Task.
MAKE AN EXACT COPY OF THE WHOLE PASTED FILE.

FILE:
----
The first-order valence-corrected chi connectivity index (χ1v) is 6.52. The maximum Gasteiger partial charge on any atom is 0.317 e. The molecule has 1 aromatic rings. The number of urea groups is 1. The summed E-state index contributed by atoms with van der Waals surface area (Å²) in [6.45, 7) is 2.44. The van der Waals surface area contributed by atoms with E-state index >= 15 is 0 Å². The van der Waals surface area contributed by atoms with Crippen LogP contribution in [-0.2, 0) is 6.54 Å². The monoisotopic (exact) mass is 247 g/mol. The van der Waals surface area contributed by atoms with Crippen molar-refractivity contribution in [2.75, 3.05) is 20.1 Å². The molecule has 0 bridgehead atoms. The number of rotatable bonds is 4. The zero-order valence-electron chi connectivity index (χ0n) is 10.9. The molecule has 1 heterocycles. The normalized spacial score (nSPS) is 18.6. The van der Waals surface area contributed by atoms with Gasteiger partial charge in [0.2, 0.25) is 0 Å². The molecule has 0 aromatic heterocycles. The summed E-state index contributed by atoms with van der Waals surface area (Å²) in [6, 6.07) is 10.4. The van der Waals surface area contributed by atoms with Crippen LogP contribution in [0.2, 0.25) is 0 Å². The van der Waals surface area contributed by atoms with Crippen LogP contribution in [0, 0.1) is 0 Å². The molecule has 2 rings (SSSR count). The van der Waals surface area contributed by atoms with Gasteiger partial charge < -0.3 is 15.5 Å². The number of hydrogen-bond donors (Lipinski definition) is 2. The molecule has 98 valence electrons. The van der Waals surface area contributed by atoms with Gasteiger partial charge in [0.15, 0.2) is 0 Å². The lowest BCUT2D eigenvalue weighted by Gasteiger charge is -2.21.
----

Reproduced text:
The first-order valence-corrected chi connectivity index (χ1v) is 6.52. The maximum Gasteiger partial charge on any atom is 0.317 e. The molecule has 1 aromatic rings. The number of urea groups is 1. The summed E-state index contributed by atoms with van der Waals surface area (Å²) in [6.45, 7) is 2.44. The van der Waals surface area contributed by atoms with E-state index >= 15 is 0 Å². The van der Waals surface area contributed by atoms with Crippen LogP contribution in [-0.2, 0) is 6.54 Å². The monoisotopic (exact) mass is 247 g/mol. The van der Waals surface area contributed by atoms with Crippen molar-refractivity contribution in [2.75, 3.05) is 20.1 Å². The molecule has 0 bridgehead atoms. The number of rotatable bonds is 4. The zero-order valence-electron chi connectivity index (χ0n) is 10.9. The molecule has 1 heterocycles. The normalized spacial score (nSPS) is 18.6. The van der Waals surface area contributed by atoms with Gasteiger partial charge in [0.2, 0.25) is 0 Å². The molecule has 0 aromatic heterocycles. The summed E-state index contributed by atoms with van der Waals surface area (Å²) in [6, 6.07) is 10.4. The van der Waals surface area contributed by atoms with Crippen LogP contribution in [0.2, 0.25) is 0 Å². The van der Waals surface area contributed by atoms with Crippen LogP contribution in [0, 0.1) is 0 Å². The molecule has 2 rings (SSSR count). The van der Waals surface area contributed by atoms with Gasteiger partial charge < -0.3 is 15.5 Å². The number of hydrogen-bond donors (Lipinski definition) is 2. The molecule has 98 valence electrons. The van der Waals surface area contributed by atoms with Gasteiger partial charge in [0.15, 0.2) is 0 Å². The lowest BCUT2D eigenvalue weighted by Gasteiger charge is -2.21.